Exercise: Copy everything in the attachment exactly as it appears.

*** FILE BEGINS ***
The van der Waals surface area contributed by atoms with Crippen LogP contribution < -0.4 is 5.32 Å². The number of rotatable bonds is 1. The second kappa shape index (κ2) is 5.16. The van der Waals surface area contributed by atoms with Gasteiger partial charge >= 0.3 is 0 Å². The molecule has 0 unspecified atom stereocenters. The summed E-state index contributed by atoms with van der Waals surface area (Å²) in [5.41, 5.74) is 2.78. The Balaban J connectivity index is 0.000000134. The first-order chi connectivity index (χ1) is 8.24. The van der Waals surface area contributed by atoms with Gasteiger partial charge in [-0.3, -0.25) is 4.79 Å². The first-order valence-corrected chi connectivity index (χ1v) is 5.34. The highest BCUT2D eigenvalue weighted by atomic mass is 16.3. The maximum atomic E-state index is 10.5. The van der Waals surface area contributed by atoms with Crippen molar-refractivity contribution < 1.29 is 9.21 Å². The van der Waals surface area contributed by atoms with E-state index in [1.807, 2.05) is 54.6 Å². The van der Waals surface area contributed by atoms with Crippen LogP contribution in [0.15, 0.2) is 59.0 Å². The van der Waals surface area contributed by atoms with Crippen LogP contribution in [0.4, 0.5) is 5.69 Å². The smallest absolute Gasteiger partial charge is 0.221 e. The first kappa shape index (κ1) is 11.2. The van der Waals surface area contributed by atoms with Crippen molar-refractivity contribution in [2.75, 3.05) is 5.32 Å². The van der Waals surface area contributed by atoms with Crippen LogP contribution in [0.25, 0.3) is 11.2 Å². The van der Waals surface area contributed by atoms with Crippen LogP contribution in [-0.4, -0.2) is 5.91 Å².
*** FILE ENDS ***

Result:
The van der Waals surface area contributed by atoms with Crippen LogP contribution < -0.4 is 5.32 Å². The number of rotatable bonds is 1. The second kappa shape index (κ2) is 5.16. The van der Waals surface area contributed by atoms with Gasteiger partial charge >= 0.3 is 0 Å². The molecule has 0 unspecified atom stereocenters. The summed E-state index contributed by atoms with van der Waals surface area (Å²) in [5.41, 5.74) is 2.78. The Balaban J connectivity index is 0.000000134. The first-order chi connectivity index (χ1) is 8.24. The van der Waals surface area contributed by atoms with Gasteiger partial charge in [-0.3, -0.25) is 4.79 Å². The first-order valence-corrected chi connectivity index (χ1v) is 5.34. The highest BCUT2D eigenvalue weighted by atomic mass is 16.3. The maximum atomic E-state index is 10.5. The van der Waals surface area contributed by atoms with Crippen molar-refractivity contribution < 1.29 is 9.21 Å². The van der Waals surface area contributed by atoms with E-state index in [1.807, 2.05) is 54.6 Å². The van der Waals surface area contributed by atoms with Crippen LogP contribution in [0.15, 0.2) is 59.0 Å². The van der Waals surface area contributed by atoms with Crippen LogP contribution in [0.4, 0.5) is 5.69 Å². The smallest absolute Gasteiger partial charge is 0.221 e. The first kappa shape index (κ1) is 11.2. The van der Waals surface area contributed by atoms with Crippen molar-refractivity contribution in [2.75, 3.05) is 5.32 Å². The van der Waals surface area contributed by atoms with Crippen LogP contribution in [0.25, 0.3) is 11.2 Å². The van der Waals surface area contributed by atoms with Crippen LogP contribution in [-0.4, -0.2) is 5.91 Å².